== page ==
KING: Houston, Texas. Hello.

CALLER: Hi, Jerry. Just wanted to tell you, thank you for everything that you do for mankind, number one.

LEWIS: Thank you.

CALLER: And number two, my question is, what if any relationship with Dean Martin did you have after your reunion on the telethon?

LEWIS: It was wonderful. We had time together until the very end. All through those years.

KING: Rockford, Illinois. Hello.

Rockford, hello.

CALLER: Hi. Hi, Jerry.

LEWIS: Rockford, Illinois. Bill Richmond's hometown.

CALLER: Yes. I was wondering, out of all the wonderful movies that you did, what's your favorite?

LEWIS: My favorite movie that I did? "Life Boat."

KING: Come on. You weren't in "Life Boat."

LEWIS: I wasn't? KING: No, that was Hitchcock. That was...

LEWIS: Oh, you're right. You're right. I thought I saw a picture of myself in a boat.


LEWIS: But you still want to know my favorite movie?

KING: Yes.

LEWIS: "Nutty Professor" is my love. Is a labor of love. Nothing I ever liked compares.

KING: Lonard, Kansas. Hello

CALLER: Hi Jerry.


CALLER: How are you?

LEWIS: I'm not bad. I've had an rash here since I came in. But they got some calamine lotion here, Eddie.

KING: What's the question?

CALLER: I've been in love with Jerry for 51 years.

LEWIS: 51 years you've been in love with me? You want to hear about some lonely nights?

CALLER: OK, come on. I want to know if you're going to sing that beautiful song at the end of the telethon this year.

LEWIS: Yes, I do it every year, darling, 53 times. The kids want that. That's theirs, it's very special.

KING: So, you get prepped up, you get to the studio, how much before the show goes on?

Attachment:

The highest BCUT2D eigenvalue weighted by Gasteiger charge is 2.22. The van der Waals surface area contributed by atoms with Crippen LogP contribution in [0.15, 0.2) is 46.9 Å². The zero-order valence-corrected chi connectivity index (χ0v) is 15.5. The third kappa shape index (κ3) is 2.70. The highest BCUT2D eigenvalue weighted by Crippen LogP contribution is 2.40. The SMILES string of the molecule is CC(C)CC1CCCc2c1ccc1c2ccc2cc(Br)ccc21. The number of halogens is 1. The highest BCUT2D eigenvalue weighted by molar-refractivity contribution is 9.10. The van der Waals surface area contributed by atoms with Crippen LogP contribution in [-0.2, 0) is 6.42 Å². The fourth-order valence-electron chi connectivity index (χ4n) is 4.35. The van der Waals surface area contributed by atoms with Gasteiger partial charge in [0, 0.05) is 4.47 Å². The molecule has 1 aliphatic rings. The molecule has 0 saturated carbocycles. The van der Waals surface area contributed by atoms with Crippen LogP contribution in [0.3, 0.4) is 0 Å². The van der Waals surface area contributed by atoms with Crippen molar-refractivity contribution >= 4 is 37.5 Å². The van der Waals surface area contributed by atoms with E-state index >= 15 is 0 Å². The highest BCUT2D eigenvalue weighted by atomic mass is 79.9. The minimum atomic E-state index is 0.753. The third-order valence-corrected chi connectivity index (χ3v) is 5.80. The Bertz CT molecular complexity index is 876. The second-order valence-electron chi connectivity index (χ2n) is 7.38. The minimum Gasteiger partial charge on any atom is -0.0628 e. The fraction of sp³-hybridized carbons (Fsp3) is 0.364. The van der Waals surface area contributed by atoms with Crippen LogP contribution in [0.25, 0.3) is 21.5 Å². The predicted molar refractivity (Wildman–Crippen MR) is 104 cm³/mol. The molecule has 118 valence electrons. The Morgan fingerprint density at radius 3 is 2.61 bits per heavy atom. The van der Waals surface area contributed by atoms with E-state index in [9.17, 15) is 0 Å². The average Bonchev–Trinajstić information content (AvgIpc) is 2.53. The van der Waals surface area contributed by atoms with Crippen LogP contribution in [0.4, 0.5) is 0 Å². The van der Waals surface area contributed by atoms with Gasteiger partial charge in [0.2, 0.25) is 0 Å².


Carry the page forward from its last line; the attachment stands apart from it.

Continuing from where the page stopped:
LEWIS: Well, I'm there in the morning. I do tech from 8:00 to 12:00.

KING: That's when you work on all the cameras?

LEWIS: Yes. And then from 12:00 on we do a read, and we do a last minute who's in and out, a lot of things happen that you have to watch for and have to have protection and backups. We lose people because of traffic or a plane didn't arrive. We lost Maureen last week because she had the blackout in New York.

KING: It's for the cure.

LEWIS: Thanks, Larry. I love to come here. You've got such a nice crew that I've never seen. KING: Jerry Lewis, thanks for joining us. I'll be back in a couple of minutes to tell you about tomorrow night. Good night, Jerry.

LEWIS: Agnes Moorehead hits him after the show in the dressing room.

KING: Good night Jerry!

LEWIS: Good night Larry. I never liked that name.





KING: Tomorrow night we're going to repeat a great interview with Johnny Cash. Sunday night, the cast of "Everybody Loves Raymond." And Monday night, Labor Day night, Richard Chamberlain.

We thank Jerry Lewis for tonight and we turn it over to "NEWSNIGHT". Aaron Brown is off tonight. Guess who's hosting. One of my favorite broadcasters, Andrea Koppel is with us. So nice to say that, Andrea. Andrea Koppel.